Google responds to privacy policy criticisms

Google is defending its new privacy policy, stressing that the company isn’t collecting more data, just collecting it in a new way.

“We’re making things simpler and we’re trying to be upfront about it. Period,” said Google’s policy manager Betsy Masiello in a blog post Thursday evening.

The company recently announced big changes to its privacy policy, posting notifications throughout its products that read, “We’re changing our privacy policy and terms. Not the usual yada yada,” and, “This stuff matters.”

Where Google was, in essence, a patchwork of products governed by individual privacy policies, it is consolidating itself into one big product suite under one big privacy policy. But, as with any announcement around privacy, users become scared and unsure of where their data is going.

Google privacy policy alertIn Google’s case, the data is now being used to “improve” other products. Take Search Plus Your World for example. The company’s flagship product, search, now shows “personal” results from its social network Google+. Personal results include photos, posts, and people’s accounts that are relevant to your search term. Your data is shared between the two different services, and more of this personal integration can occur under the new privacy policy.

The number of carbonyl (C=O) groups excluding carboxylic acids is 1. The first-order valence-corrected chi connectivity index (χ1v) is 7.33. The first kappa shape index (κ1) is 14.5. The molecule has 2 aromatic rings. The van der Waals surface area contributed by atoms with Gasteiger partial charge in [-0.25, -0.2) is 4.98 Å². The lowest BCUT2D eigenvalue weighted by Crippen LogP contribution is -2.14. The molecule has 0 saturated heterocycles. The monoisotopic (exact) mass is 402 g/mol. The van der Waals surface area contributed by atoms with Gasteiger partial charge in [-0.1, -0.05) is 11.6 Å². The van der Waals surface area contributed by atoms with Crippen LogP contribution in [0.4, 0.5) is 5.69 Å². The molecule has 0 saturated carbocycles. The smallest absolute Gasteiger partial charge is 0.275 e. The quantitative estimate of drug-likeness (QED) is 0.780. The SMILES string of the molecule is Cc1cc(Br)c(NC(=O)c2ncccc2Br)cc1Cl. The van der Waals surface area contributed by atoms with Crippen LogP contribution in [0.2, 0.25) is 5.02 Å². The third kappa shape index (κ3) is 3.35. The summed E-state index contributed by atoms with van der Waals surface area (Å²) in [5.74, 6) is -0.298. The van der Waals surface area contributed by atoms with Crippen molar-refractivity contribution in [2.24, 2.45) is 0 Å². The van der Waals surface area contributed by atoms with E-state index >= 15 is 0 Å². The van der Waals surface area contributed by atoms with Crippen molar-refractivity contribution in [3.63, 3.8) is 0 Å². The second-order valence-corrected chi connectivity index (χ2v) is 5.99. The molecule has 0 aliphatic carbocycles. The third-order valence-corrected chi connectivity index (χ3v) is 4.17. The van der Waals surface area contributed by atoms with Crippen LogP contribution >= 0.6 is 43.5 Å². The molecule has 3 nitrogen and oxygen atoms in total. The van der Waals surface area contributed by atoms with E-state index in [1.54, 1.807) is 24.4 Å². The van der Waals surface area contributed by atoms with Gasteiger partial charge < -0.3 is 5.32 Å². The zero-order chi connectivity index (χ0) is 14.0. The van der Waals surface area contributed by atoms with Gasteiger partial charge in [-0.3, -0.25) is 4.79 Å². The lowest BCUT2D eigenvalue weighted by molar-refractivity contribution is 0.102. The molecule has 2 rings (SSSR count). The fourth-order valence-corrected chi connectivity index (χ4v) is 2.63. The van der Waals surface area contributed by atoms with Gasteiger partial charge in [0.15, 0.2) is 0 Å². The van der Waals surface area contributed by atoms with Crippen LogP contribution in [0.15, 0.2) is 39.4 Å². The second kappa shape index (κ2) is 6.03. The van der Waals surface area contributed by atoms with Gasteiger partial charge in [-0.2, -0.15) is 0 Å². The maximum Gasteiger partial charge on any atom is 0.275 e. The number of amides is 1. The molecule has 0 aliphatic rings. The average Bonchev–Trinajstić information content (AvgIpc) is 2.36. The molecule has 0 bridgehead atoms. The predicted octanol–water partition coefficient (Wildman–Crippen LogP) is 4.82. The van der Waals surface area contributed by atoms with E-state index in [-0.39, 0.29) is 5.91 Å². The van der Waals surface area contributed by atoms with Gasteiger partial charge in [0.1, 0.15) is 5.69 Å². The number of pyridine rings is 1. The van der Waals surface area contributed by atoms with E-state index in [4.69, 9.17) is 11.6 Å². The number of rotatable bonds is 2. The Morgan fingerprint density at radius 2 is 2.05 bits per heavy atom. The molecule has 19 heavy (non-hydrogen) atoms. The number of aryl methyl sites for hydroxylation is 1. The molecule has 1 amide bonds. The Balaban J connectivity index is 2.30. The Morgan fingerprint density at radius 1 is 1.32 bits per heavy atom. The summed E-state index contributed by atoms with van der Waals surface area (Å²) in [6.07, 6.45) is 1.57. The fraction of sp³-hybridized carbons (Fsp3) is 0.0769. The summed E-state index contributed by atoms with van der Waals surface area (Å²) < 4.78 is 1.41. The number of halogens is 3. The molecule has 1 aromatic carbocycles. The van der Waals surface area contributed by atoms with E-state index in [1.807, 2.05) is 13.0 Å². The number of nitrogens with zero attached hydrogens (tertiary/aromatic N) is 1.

“We’re not collecting more data about you. Our new policy simply makes it clear that we use data to refine and improve your experience on Google — whichever products or services you use,” said Masiello. “This is something we have already been doing for a long time.”

Another issue is the inability to “opt-out” of your data being used in different products. If you don’t want your data collected, your only option is simply not use the service in question. A slightly less extreme measure is to use different accounts for different services, so that data is not shared between them. For example, use one Google account for your mail, another for YouTube and one more for Google+. Additionally, there are always the granular privacy changes you can make within some of the products. You can also use the Google products without being logged in, though that limits you to only products that don’t require an account.

“You can use as much or as little of Google as you want,” said Masiello. “You still have choice and control.”


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